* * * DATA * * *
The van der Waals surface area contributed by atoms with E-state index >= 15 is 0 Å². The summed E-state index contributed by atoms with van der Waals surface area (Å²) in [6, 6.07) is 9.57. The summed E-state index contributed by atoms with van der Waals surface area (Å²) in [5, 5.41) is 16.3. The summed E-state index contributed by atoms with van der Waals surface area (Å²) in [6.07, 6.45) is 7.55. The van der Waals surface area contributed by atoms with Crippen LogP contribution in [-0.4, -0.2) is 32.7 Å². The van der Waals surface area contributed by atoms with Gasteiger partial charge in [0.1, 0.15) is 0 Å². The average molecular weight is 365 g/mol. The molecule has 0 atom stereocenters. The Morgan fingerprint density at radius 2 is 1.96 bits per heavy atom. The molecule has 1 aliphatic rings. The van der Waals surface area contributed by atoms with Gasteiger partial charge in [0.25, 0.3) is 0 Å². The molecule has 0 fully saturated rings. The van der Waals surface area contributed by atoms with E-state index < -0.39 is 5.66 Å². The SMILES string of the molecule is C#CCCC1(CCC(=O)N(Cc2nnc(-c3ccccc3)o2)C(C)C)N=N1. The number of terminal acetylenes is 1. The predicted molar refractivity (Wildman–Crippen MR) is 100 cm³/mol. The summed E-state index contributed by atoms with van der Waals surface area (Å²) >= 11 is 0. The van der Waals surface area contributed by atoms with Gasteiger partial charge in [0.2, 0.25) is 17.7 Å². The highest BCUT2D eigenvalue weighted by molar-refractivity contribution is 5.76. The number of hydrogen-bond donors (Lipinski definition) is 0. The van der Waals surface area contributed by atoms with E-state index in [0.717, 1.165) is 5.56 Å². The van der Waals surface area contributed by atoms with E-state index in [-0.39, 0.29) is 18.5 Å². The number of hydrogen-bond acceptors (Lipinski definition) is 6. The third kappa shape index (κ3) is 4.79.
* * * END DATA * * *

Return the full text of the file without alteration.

The van der Waals surface area contributed by atoms with E-state index >= 15 is 0 Å². The summed E-state index contributed by atoms with van der Waals surface area (Å²) in [6, 6.07) is 9.57. The summed E-state index contributed by atoms with van der Waals surface area (Å²) in [5, 5.41) is 16.3. The summed E-state index contributed by atoms with van der Waals surface area (Å²) in [6.07, 6.45) is 7.55. The van der Waals surface area contributed by atoms with Crippen LogP contribution in [-0.4, -0.2) is 32.7 Å². The van der Waals surface area contributed by atoms with Gasteiger partial charge in [0.1, 0.15) is 0 Å². The average molecular weight is 365 g/mol. The molecule has 0 atom stereocenters. The Morgan fingerprint density at radius 2 is 1.96 bits per heavy atom. The molecule has 1 aliphatic rings. The van der Waals surface area contributed by atoms with Gasteiger partial charge in [0.25, 0.3) is 0 Å². The molecule has 0 fully saturated rings. The van der Waals surface area contributed by atoms with E-state index < -0.39 is 5.66 Å². The SMILES string of the molecule is C#CCCC1(CCC(=O)N(Cc2nnc(-c3ccccc3)o2)C(C)C)N=N1. The number of terminal acetylenes is 1. The predicted molar refractivity (Wildman–Crippen MR) is 100 cm³/mol. The summed E-state index contributed by atoms with van der Waals surface area (Å²) >= 11 is 0. The van der Waals surface area contributed by atoms with Gasteiger partial charge in [0.2, 0.25) is 17.7 Å². The highest BCUT2D eigenvalue weighted by molar-refractivity contribution is 5.76. The number of hydrogen-bond donors (Lipinski definition) is 0. The van der Waals surface area contributed by atoms with E-state index in [0.717, 1.165) is 5.56 Å². The van der Waals surface area contributed by atoms with E-state index in [-0.39, 0.29) is 18.5 Å². The number of hydrogen-bond acceptors (Lipinski definition) is 6. The third kappa shape index (κ3) is 4.79.